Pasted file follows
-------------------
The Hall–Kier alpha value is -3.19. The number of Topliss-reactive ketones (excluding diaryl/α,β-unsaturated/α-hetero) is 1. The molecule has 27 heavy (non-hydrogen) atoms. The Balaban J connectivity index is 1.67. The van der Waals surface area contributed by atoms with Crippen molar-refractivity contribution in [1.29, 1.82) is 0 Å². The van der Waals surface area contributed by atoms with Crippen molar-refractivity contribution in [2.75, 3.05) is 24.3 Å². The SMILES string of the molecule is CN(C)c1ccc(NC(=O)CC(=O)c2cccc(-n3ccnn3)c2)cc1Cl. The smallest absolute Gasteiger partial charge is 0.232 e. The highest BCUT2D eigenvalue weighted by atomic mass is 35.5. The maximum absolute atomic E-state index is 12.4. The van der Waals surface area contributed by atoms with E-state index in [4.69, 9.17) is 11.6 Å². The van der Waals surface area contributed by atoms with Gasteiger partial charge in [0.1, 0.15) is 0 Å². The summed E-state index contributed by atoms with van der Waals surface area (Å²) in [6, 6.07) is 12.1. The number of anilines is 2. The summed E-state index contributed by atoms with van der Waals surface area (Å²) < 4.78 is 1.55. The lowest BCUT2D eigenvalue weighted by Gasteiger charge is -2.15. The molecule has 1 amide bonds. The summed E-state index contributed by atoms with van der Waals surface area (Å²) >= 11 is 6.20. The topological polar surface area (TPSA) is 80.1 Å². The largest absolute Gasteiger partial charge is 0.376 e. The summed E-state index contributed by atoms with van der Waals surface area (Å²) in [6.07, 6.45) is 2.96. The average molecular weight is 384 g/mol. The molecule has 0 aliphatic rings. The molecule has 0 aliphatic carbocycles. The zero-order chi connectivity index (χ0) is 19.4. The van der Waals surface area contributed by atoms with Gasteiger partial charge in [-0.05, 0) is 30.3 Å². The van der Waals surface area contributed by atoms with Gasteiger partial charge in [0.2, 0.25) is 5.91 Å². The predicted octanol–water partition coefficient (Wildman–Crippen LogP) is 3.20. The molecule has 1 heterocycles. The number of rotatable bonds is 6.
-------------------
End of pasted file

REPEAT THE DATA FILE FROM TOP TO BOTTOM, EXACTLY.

The Hall–Kier alpha value is -3.19. The number of Topliss-reactive ketones (excluding diaryl/α,β-unsaturated/α-hetero) is 1. The molecule has 27 heavy (non-hydrogen) atoms. The Balaban J connectivity index is 1.67. The van der Waals surface area contributed by atoms with Crippen molar-refractivity contribution in [1.29, 1.82) is 0 Å². The van der Waals surface area contributed by atoms with Crippen molar-refractivity contribution in [2.75, 3.05) is 24.3 Å². The SMILES string of the molecule is CN(C)c1ccc(NC(=O)CC(=O)c2cccc(-n3ccnn3)c2)cc1Cl. The smallest absolute Gasteiger partial charge is 0.232 e. The highest BCUT2D eigenvalue weighted by atomic mass is 35.5. The maximum absolute atomic E-state index is 12.4. The van der Waals surface area contributed by atoms with E-state index in [4.69, 9.17) is 11.6 Å². The van der Waals surface area contributed by atoms with Gasteiger partial charge in [0.1, 0.15) is 0 Å². The summed E-state index contributed by atoms with van der Waals surface area (Å²) in [6, 6.07) is 12.1. The number of anilines is 2. The summed E-state index contributed by atoms with van der Waals surface area (Å²) < 4.78 is 1.55. The lowest BCUT2D eigenvalue weighted by Gasteiger charge is -2.15. The molecule has 1 amide bonds. The summed E-state index contributed by atoms with van der Waals surface area (Å²) >= 11 is 6.20. The topological polar surface area (TPSA) is 80.1 Å². The largest absolute Gasteiger partial charge is 0.376 e. The summed E-state index contributed by atoms with van der Waals surface area (Å²) in [6.07, 6.45) is 2.96. The average molecular weight is 384 g/mol. The molecule has 0 aliphatic rings. The molecule has 0 aliphatic carbocycles. The zero-order chi connectivity index (χ0) is 19.4. The van der Waals surface area contributed by atoms with Gasteiger partial charge in [-0.05, 0) is 30.3 Å². The van der Waals surface area contributed by atoms with Gasteiger partial charge in [0.2, 0.25) is 5.91 Å². The predicted octanol–water partition coefficient (Wildman–Crippen LogP) is 3.20. The molecule has 1 heterocycles. The number of rotatable bonds is 6.